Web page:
NASHVILLE, Tenn. (WKRN) — Tennessee’s governor wants to allocate millions in state funds for a grant program to support anti-abortion centers in the state.

“A $100 million grant program to partner with nonprofits that serve mothers, fathers, and families during a crisis pregnancy,” Gov. Bill Lee announced during his State of the State address.

These facilities are often called “crisis pregnancy centers” and some medical associations warn they often give out misleading or false information, but Kailey Cornett with Hope Clinic for Women in Nashville says they are upfront about the services they do and don’t offer.

“We are helping them make a decision that lines up with their values system and then we are going to help them live that out,” said Cornett.

If it’s approved by the General Assembly, Tennessee would spend more on these centers than nearly any other state, according to UGA associate professor of public health Andrea Swartzendruber.

“This amount of funding from a single state in a single year is extraordinary,” Swartzendruber said. “And to my knowledge, the most funding that any state has provided in such a short time frame to the centers.”

The Hope Clinic sees this potential funding as a way to help even more women by providing more ultrasounds, STD testing, clothes and diapers for newborns and pregnancy counseling.

“We are giving fish and loaves in the form of diapers and cribs, and if they want to have a faith conversation as we grow into a relationship we can lean into that,” Cornett said.

Under the “abortion” section of the Hope Clinic website, there are recommended questions for women to ask themselves questions like:

  • What were my beliefs about abortion before I got pregnant?
  • How does abortion fit with my values?
  • Is abortion a decision I could live with long-term?
  • How will it affect my future choices?

“If a woman still decides to terminate her pregnancy, that is her decision and there is nothing we can do to stop her, but what we can provide is professional counseling,” Cornett said.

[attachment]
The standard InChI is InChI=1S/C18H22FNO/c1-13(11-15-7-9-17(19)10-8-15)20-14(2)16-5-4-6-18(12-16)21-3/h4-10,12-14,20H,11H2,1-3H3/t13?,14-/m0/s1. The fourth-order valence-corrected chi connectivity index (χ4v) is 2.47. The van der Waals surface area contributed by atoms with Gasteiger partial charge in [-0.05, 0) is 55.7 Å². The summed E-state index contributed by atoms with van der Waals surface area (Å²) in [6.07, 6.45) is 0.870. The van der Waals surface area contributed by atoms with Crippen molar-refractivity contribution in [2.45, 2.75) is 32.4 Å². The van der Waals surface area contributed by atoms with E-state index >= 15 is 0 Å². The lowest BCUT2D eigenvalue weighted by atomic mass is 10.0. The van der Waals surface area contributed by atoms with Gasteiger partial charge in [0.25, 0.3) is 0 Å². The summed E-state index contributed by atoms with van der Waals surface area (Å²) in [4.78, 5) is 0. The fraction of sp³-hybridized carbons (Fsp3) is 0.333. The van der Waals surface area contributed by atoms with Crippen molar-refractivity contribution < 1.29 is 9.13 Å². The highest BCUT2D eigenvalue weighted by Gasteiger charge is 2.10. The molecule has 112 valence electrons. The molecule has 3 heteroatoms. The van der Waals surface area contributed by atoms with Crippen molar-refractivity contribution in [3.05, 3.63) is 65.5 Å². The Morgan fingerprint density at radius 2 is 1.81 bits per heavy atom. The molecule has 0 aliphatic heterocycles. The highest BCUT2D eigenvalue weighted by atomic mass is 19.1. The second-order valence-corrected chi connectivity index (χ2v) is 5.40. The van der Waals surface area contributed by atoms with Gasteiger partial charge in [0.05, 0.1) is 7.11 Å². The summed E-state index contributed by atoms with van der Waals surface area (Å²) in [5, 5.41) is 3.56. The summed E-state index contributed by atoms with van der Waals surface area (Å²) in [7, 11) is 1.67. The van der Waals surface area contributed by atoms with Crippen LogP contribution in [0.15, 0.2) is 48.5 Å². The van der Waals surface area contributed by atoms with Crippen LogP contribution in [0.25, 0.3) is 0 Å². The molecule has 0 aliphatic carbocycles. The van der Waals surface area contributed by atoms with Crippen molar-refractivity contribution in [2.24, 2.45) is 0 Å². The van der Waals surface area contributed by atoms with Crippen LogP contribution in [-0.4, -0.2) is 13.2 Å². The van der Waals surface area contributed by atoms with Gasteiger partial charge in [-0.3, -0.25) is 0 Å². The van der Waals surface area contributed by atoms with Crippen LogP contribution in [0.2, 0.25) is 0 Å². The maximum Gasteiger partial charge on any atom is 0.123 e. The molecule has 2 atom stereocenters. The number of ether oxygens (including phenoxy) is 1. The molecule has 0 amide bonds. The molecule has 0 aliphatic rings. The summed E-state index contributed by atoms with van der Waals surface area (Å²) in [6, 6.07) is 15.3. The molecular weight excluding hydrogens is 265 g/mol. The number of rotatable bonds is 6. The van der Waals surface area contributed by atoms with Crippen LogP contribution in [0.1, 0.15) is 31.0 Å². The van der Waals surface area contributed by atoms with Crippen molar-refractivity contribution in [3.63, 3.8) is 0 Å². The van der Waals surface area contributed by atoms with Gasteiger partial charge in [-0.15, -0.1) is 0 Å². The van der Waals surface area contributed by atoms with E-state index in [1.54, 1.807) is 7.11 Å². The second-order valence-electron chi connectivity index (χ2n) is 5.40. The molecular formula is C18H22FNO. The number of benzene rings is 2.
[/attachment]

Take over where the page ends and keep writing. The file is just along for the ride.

Swartzendruber says while many of these facilities offer free or reduced-price diapers, clothes, cribs, car seats, and other gifts for new families, there is a non-monetary price to using these services.

“Crisis pregnancy centers not only oppose abortion, their primary mission is to prevent people from having an abortion,” Swartzendruber said.

She said, over the course of her and her team’s research on crisis pregnancy centers, they found at times these centers conduct limited ultrasounds, offer STD testing but not counseling if the test comes back positive and don’t always have medical professionals on staff.

In addition, medical groups like the American Public Health Association say these clinics have been found to, “distribute misleading, medically inaccurate, and false information.”

The Hope Clinic says they have read these criticisms of crisis pregnancy centers and say they’re always upfront and honest with their patients, work with people of all different backgrounds, and are frequently praised for being nonjudgmental and supportive.

Cornett also said they have multiple registered nurses and nurse practitioners on staff and the clinic is overseen by an OB-GYN.

“At Hope Clinic, we pride ourselves on being outside the politics. What that means is we are boots on the ground serving women in crisis,” Cornett said. “We want to be pro-life in this whole personhood sense.”

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